THE SPIRIT OF OKINAWA

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THE SPIRIT OF OKINAWA

THE SPIRIT OF OKINAWA

The islands of Okinawa lie at the westernmost point of Japan, and until approximately 500 years ago were a nation known as the Kingdom of Ryukyu. During its short history of prospering as a small trading nation, Okinawa’s unique style of pottery known as yachimun came into being and that tradition still continues to this day. The serene design reflects the everyday life of this tropical environment.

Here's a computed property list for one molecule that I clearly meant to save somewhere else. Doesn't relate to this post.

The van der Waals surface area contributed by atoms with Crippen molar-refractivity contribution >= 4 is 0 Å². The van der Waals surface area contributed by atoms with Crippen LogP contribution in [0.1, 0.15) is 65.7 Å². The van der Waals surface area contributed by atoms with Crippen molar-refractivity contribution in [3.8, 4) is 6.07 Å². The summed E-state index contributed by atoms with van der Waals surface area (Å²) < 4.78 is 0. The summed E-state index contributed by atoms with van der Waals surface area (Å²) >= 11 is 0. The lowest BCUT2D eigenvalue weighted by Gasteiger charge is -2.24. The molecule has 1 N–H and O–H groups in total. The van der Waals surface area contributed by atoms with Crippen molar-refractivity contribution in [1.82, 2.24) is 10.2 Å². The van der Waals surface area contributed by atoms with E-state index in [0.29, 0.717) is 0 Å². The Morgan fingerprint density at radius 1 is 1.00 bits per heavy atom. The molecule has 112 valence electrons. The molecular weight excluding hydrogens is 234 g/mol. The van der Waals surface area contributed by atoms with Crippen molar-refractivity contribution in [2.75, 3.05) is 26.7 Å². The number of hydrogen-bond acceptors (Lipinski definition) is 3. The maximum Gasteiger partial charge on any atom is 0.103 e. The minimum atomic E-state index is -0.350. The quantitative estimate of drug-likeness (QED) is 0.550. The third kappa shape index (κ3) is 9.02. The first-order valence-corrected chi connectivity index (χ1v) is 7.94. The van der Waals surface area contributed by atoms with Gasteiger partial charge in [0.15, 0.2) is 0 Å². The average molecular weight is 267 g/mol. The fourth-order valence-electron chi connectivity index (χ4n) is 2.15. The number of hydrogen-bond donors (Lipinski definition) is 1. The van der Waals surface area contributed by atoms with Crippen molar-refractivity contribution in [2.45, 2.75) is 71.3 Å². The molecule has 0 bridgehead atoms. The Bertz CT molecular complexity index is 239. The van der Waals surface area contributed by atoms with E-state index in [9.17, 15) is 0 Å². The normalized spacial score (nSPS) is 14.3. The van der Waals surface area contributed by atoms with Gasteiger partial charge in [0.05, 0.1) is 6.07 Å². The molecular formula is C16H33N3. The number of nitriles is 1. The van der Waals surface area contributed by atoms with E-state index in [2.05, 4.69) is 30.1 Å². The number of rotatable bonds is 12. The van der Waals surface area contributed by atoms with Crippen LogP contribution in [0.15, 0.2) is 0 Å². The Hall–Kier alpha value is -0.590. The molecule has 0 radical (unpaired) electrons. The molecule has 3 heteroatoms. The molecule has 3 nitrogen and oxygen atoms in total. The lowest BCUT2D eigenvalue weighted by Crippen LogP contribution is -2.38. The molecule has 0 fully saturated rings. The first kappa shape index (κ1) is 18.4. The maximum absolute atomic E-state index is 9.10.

What is the source of its appeal?

YACHIMUN: THE VERY SHAPE OF OKINAWA

“In the shapes, the glazes, the colours, the designs, everything says that it is of Okinawa.”
These words about the pottery of Okinawa were written by Soetsu Yanagi, the philosopher-founder of the Mingei Movement, in his book Te Shigoto no Nihon (Handmade Crafts of Japan). Enjoying the blessings of nature and robust trading, Okinawa accepted into daily life the changes brought by different eras and formed its own unique culture. To say that pottery is the best example of this is no exaggeration.